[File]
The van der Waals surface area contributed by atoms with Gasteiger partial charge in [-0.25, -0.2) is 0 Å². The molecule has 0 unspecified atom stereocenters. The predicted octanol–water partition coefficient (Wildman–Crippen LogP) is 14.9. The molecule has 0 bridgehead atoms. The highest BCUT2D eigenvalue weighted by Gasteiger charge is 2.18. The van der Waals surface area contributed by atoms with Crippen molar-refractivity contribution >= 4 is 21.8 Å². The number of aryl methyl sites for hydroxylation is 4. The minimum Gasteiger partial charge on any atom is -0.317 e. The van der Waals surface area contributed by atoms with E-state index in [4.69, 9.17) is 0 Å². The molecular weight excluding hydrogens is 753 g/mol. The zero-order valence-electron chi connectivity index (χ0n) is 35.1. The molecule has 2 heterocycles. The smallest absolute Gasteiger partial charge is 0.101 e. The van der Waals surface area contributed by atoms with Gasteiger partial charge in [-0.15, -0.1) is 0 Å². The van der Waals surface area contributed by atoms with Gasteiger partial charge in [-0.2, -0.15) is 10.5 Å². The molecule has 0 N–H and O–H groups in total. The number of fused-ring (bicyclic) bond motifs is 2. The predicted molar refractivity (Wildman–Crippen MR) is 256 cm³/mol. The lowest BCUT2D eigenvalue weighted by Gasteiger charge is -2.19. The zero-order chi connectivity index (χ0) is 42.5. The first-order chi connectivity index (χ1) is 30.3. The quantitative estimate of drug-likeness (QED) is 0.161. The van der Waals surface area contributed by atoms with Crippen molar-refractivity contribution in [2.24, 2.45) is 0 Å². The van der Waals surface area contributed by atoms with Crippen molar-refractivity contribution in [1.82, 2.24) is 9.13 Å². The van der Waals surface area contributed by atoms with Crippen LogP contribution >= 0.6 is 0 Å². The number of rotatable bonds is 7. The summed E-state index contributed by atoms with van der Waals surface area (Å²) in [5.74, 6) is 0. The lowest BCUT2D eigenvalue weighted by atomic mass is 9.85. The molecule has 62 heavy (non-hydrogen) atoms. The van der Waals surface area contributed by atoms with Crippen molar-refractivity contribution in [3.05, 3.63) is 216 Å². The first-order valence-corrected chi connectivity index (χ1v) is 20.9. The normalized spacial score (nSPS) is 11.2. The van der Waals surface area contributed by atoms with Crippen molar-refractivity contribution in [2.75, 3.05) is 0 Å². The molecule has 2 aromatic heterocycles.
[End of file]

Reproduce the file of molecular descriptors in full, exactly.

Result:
The van der Waals surface area contributed by atoms with Gasteiger partial charge in [-0.25, -0.2) is 0 Å². The molecule has 0 unspecified atom stereocenters. The predicted octanol–water partition coefficient (Wildman–Crippen LogP) is 14.9. The molecule has 0 bridgehead atoms. The highest BCUT2D eigenvalue weighted by Gasteiger charge is 2.18. The van der Waals surface area contributed by atoms with Crippen molar-refractivity contribution >= 4 is 21.8 Å². The number of aryl methyl sites for hydroxylation is 4. The minimum Gasteiger partial charge on any atom is -0.317 e. The van der Waals surface area contributed by atoms with E-state index in [4.69, 9.17) is 0 Å². The molecular weight excluding hydrogens is 753 g/mol. The zero-order valence-electron chi connectivity index (χ0n) is 35.1. The molecule has 2 heterocycles. The smallest absolute Gasteiger partial charge is 0.101 e. The van der Waals surface area contributed by atoms with Gasteiger partial charge in [-0.15, -0.1) is 0 Å². The van der Waals surface area contributed by atoms with Gasteiger partial charge in [-0.2, -0.15) is 10.5 Å². The molecule has 0 N–H and O–H groups in total. The number of fused-ring (bicyclic) bond motifs is 2. The predicted molar refractivity (Wildman–Crippen MR) is 256 cm³/mol. The lowest BCUT2D eigenvalue weighted by Gasteiger charge is -2.19. The zero-order chi connectivity index (χ0) is 42.5. The first-order chi connectivity index (χ1) is 30.3. The quantitative estimate of drug-likeness (QED) is 0.161. The van der Waals surface area contributed by atoms with Crippen molar-refractivity contribution in [2.24, 2.45) is 0 Å². The van der Waals surface area contributed by atoms with Crippen molar-refractivity contribution in [1.82, 2.24) is 9.13 Å². The van der Waals surface area contributed by atoms with Crippen LogP contribution >= 0.6 is 0 Å². The number of rotatable bonds is 7. The summed E-state index contributed by atoms with van der Waals surface area (Å²) in [5.74, 6) is 0. The lowest BCUT2D eigenvalue weighted by atomic mass is 9.85. The molecule has 62 heavy (non-hydrogen) atoms. The van der Waals surface area contributed by atoms with Crippen molar-refractivity contribution in [3.05, 3.63) is 216 Å². The first-order valence-corrected chi connectivity index (χ1v) is 20.9. The normalized spacial score (nSPS) is 11.2. The van der Waals surface area contributed by atoms with Crippen molar-refractivity contribution in [2.75, 3.05) is 0 Å². The molecule has 2 aromatic heterocycles.